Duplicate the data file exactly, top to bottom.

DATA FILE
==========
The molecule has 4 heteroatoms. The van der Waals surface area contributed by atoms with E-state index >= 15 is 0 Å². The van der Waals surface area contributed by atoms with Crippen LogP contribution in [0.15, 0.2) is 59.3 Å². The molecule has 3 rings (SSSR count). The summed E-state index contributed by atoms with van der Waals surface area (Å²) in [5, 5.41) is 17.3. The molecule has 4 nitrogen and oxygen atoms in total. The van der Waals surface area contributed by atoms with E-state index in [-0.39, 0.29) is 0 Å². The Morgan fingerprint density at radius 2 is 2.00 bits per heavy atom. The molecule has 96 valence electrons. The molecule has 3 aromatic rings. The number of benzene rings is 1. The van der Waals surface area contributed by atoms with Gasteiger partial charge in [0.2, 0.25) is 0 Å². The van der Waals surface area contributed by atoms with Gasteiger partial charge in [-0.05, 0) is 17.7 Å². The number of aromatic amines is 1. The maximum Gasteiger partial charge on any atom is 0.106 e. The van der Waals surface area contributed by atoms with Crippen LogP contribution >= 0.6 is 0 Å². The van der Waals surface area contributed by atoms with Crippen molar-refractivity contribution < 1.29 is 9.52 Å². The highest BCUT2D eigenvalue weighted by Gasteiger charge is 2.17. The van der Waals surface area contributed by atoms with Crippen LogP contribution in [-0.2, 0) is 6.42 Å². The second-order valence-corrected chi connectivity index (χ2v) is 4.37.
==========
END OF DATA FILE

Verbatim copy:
The molecule has 4 heteroatoms. The van der Waals surface area contributed by atoms with E-state index >= 15 is 0 Å². The van der Waals surface area contributed by atoms with Crippen LogP contribution in [0.15, 0.2) is 59.3 Å². The molecule has 3 rings (SSSR count). The summed E-state index contributed by atoms with van der Waals surface area (Å²) in [5, 5.41) is 17.3. The molecule has 4 nitrogen and oxygen atoms in total. The van der Waals surface area contributed by atoms with E-state index in [-0.39, 0.29) is 0 Å². The Morgan fingerprint density at radius 2 is 2.00 bits per heavy atom. The molecule has 96 valence electrons. The molecule has 3 aromatic rings. The number of benzene rings is 1. The van der Waals surface area contributed by atoms with Gasteiger partial charge in [0.2, 0.25) is 0 Å². The van der Waals surface area contributed by atoms with Gasteiger partial charge in [-0.05, 0) is 17.7 Å². The number of aromatic amines is 1. The maximum Gasteiger partial charge on any atom is 0.106 e. The van der Waals surface area contributed by atoms with Crippen LogP contribution >= 0.6 is 0 Å². The van der Waals surface area contributed by atoms with Crippen molar-refractivity contribution < 1.29 is 9.52 Å². The highest BCUT2D eigenvalue weighted by Gasteiger charge is 2.17. The van der Waals surface area contributed by atoms with Crippen LogP contribution in [-0.2, 0) is 6.42 Å². The second-order valence-corrected chi connectivity index (χ2v) is 4.37.